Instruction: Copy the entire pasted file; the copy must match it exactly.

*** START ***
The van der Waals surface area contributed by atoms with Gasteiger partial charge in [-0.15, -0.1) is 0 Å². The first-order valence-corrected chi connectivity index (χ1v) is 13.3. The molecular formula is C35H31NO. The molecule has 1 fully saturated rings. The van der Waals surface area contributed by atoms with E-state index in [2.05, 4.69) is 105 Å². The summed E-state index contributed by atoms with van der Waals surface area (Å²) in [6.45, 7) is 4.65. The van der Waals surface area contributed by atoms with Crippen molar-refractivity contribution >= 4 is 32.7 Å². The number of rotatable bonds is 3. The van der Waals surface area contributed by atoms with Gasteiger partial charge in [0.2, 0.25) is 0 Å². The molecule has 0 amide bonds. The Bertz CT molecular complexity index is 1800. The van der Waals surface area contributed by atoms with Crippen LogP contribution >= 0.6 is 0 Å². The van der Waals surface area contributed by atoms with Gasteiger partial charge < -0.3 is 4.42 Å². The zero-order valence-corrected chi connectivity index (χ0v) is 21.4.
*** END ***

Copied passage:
The van der Waals surface area contributed by atoms with Gasteiger partial charge in [-0.15, -0.1) is 0 Å². The first-order valence-corrected chi connectivity index (χ1v) is 13.3. The molecular formula is C35H31NO. The molecule has 1 fully saturated rings. The van der Waals surface area contributed by atoms with E-state index in [2.05, 4.69) is 105 Å². The summed E-state index contributed by atoms with van der Waals surface area (Å²) in [6.45, 7) is 4.65. The van der Waals surface area contributed by atoms with Crippen molar-refractivity contribution >= 4 is 32.7 Å². The number of rotatable bonds is 3. The van der Waals surface area contributed by atoms with Gasteiger partial charge in [0.2, 0.25) is 0 Å². The molecule has 0 amide bonds. The Bertz CT molecular complexity index is 1800. The van der Waals surface area contributed by atoms with Crippen LogP contribution >= 0.6 is 0 Å². The van der Waals surface area contributed by atoms with Gasteiger partial charge < -0.3 is 4.42 Å². The zero-order valence-corrected chi connectivity index (χ0v) is 21.4.